A growing list of demands by large institutional investors when investing with unlisted asset managers is making them increasingly picky in their partners.
Alignment of values, co-investments, joint-partnerships, strategy caps and fees that reduce with scale were all cited as essential by portfolio managers speaking at the Conexus Financial Private Assets Conference.
Barry Brakey, head of property at the Future Fund, said his team favoured managers that could offer multiple means of investing, ranging from co-investment, joint venture and separate accounts. “We try and build on the relationship and make it richer and even moving on when we find that a manager’s focus is too narrow and cannot move in that direction,” he said.
In such relationships the Future Fund is playing a closer role in advising the manager, to encourage them not to overload particular strategies. “Managers have to stay on their reservation,” said Brakey. “We have given a little more to a manager to encourage them to stay under size, say $1 billion (in a strategy).”
Charles Woodhouse, deputy chief investment officer of QSuper, said that his fund had done the same for unlisted asset managers.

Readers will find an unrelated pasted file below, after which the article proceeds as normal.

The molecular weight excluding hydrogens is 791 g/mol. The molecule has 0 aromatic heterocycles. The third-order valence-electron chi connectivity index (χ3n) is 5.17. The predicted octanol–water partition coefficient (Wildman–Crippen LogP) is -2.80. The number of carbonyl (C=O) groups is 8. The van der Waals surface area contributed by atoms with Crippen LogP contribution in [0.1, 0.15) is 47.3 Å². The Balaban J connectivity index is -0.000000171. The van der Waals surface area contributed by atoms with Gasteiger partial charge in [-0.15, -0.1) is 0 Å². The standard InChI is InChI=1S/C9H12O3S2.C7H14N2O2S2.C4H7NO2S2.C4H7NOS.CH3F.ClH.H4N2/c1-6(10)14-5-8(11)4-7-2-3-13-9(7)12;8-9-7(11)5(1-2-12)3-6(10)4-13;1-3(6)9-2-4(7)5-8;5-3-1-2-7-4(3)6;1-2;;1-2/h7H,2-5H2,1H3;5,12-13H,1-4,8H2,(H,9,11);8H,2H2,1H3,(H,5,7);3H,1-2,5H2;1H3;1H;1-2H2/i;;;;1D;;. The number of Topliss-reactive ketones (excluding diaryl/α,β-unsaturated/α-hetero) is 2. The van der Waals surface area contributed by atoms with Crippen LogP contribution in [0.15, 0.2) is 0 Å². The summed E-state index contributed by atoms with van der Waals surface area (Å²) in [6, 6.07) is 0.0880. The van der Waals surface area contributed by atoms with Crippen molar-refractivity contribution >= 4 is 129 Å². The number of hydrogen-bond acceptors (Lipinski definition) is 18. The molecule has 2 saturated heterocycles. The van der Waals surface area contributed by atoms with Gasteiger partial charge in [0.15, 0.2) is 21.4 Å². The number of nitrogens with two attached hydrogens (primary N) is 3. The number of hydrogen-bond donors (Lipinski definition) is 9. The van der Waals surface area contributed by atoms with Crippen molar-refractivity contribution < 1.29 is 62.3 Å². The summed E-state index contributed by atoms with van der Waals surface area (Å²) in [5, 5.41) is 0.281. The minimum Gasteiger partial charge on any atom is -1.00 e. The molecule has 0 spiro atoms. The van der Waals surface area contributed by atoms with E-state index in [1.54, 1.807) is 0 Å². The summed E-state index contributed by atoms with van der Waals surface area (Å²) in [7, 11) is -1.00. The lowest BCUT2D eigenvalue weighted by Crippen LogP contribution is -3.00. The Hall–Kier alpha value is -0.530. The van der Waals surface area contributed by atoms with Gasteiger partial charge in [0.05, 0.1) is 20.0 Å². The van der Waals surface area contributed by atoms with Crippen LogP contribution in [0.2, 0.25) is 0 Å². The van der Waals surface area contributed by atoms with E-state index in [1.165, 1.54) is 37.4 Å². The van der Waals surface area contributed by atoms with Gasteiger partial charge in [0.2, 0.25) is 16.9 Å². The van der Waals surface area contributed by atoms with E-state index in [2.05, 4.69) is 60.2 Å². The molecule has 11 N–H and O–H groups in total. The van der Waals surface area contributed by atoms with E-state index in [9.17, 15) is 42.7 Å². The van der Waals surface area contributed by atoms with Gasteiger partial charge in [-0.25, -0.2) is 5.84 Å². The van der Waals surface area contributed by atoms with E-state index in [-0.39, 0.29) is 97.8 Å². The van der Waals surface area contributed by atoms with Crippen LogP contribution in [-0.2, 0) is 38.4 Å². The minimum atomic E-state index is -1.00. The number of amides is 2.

His team also has an arrangement where it tries to ensure that it does not have multiple managers bidding for the same asset. “We have arrangement that makes sure the right manager is competing for an asset,” he said.
To make such relationships work, Woodhouse said QSuper had to be well resourced enough to quickly respond on buy and sell decisions within “fund manager time frames”.
Grant Harrison, investment manager private assets at Cbus, said he favoured managers that could scale a mandate along with their growth and reduce fees for their size.
He saw these deals as increasingly acting as partnerships where they would have a role in the governance of the assets, possibly acting on the advisory board of the fund vehicle or as a director.